550 African Americans possibly buried in Pilottown Road cemetery

Ongoing project uncovers hundreds of previously unknown burials
September 24, 2021

A recent research project has discovered that as many as 550 members of Lewes’ African American community may be interred at the St. George AME Church cemetery along Pilottown Road. With limited historical records, the number had previously been estimated at fewer than 100. 

It is believed burials range from as early as 1848 until 1945, when the cemetery was closed. 

“All of this data makes the AME cemetery one of the most significant and important remaining African American historical sites in Lewes, and well worthy of further study and attention,” said Trina Brown Hicks, a Lewes African American Heritage Commission member who introduced a presentation on the findings at the Greater Lewes Foundation’s annual meeting, held Sept. 11 at the Lewes library. 

Aided by donations from Dawnel White and Pam Brown, the Greater Lewes Foundation led the effort to learn more about the prominent cemetery, hiring Edward Otter Inc. and Horsley Archaeological Prospection LLC to survey the property and employ ground-penetrating radar. 

As noted in the report prepared by Otter, ground-penetrating radar is not 100 percent accurate; however, the sandy soils and lack of rock on the site are ideal for data collection. Scans were made at 10-inch intervals across the entire cemetery. Within the 0.61-acre parcel, 453 probable burials were noted along with 35 possible graves. Additional burials are suspected to be located under bushes and trees that cannot be penetrated by the radar. 

The site, as it looks today, has dozens of small, square stone markers; a few traditional headstones also exist. Most of the stone markers are numbered, but many are now illegible. The records that went along with the markers are believed to be lost.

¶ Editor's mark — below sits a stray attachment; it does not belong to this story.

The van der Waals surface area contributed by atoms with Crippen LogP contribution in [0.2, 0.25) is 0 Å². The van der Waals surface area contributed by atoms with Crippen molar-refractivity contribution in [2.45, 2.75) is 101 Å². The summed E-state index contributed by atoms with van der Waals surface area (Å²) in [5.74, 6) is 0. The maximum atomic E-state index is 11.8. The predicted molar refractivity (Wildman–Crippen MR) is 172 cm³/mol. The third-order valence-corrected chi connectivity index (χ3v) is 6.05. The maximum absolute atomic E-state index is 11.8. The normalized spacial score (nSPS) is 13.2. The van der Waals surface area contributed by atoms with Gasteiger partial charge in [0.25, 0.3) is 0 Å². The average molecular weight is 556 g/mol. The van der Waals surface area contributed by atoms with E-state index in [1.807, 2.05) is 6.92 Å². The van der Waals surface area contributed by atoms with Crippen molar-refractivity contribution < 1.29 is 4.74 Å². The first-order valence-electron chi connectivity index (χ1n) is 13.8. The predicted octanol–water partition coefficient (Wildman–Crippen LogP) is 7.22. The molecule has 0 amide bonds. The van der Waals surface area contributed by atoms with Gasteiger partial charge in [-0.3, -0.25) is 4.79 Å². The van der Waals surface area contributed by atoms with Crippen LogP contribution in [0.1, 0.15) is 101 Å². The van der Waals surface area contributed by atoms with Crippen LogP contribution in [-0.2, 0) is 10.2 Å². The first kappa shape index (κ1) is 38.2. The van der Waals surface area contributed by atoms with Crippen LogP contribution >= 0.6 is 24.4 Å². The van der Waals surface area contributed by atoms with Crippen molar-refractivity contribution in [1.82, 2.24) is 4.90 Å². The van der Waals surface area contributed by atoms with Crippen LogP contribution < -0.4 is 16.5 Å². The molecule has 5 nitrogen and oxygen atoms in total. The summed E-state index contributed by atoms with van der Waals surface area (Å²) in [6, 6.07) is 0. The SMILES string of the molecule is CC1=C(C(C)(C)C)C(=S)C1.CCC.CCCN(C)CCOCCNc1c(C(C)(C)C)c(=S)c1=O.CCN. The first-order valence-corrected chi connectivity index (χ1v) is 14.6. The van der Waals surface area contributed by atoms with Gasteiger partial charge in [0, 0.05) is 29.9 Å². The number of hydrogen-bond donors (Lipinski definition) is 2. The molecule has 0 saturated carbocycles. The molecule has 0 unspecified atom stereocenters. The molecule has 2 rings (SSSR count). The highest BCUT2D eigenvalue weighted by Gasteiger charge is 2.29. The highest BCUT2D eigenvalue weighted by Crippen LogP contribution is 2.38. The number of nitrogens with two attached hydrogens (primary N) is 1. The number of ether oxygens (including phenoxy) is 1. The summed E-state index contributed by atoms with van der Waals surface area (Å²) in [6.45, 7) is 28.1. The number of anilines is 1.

Work to uncover more information and tell the stories of those buried in the cemetery is the next step, likely to be undertaken by the Lewes Historical Society and the African American heritage commission.

The cemetery is separated into two distinct sections. The western side has four quadrants divided by intersecting walkways. Each quadrant has eight rows of graves, with one having just seven. Additional graves line the boundary of the property.

“This is really laid out as tightly as possible, though in a planned design,” said Mark Chura, Greater Lewes Foundation project director.

In the eastern section, the radar found two rows on each side of a walking path that leads to what is suspected to be the former site of a church.

“Although it’s not fully documented, there’s a sense that that’s where the church was,” Chura said. “The footprint that is suggested based on research is to be about 24 by 48.”

Brown Hicks said the cemetery served three historic black churches in Lewes. Melson Funeral Home officiated many of the burials after 1934, when it was established, she said.

“Over time, records have been lost as to how many persons were buried in the cemetery or what the cemetery looked like,” she said.

Although the latest project has uncovered new information about the cemetery, much is still to be learned.

“There are a lot of people there, so there are a lot of stories, and there’s a lot of history,” Chura said. “This project just reinforces the significance of this site.”


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